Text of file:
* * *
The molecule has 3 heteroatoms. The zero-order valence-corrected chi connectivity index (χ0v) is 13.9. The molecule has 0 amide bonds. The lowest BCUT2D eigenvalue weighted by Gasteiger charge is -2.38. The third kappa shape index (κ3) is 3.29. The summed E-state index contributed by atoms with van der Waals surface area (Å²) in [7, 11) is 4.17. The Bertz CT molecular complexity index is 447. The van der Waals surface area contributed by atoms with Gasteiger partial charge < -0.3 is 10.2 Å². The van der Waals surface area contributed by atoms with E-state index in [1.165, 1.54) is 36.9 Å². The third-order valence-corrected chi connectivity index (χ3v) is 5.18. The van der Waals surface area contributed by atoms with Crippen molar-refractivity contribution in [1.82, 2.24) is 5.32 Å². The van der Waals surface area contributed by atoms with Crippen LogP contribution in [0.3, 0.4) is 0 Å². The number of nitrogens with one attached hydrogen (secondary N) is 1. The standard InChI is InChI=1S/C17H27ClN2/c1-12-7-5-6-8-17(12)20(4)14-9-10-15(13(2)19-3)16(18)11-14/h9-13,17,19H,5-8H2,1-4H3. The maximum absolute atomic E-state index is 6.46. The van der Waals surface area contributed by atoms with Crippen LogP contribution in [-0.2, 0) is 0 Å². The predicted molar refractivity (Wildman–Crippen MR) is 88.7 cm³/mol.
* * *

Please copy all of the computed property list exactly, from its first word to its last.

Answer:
The molecule has 3 heteroatoms. The zero-order valence-corrected chi connectivity index (χ0v) is 13.9. The molecule has 0 amide bonds. The lowest BCUT2D eigenvalue weighted by Gasteiger charge is -2.38. The third kappa shape index (κ3) is 3.29. The summed E-state index contributed by atoms with van der Waals surface area (Å²) in [7, 11) is 4.17. The Bertz CT molecular complexity index is 447. The van der Waals surface area contributed by atoms with Gasteiger partial charge < -0.3 is 10.2 Å². The van der Waals surface area contributed by atoms with E-state index in [1.165, 1.54) is 36.9 Å². The third-order valence-corrected chi connectivity index (χ3v) is 5.18. The van der Waals surface area contributed by atoms with Crippen molar-refractivity contribution in [1.82, 2.24) is 5.32 Å². The van der Waals surface area contributed by atoms with Crippen LogP contribution in [0.3, 0.4) is 0 Å². The number of nitrogens with one attached hydrogen (secondary N) is 1. The standard InChI is InChI=1S/C17H27ClN2/c1-12-7-5-6-8-17(12)20(4)14-9-10-15(13(2)19-3)16(18)11-14/h9-13,17,19H,5-8H2,1-4H3. The maximum absolute atomic E-state index is 6.46. The van der Waals surface area contributed by atoms with Crippen LogP contribution in [-0.2, 0) is 0 Å². The predicted molar refractivity (Wildman–Crippen MR) is 88.7 cm³/mol.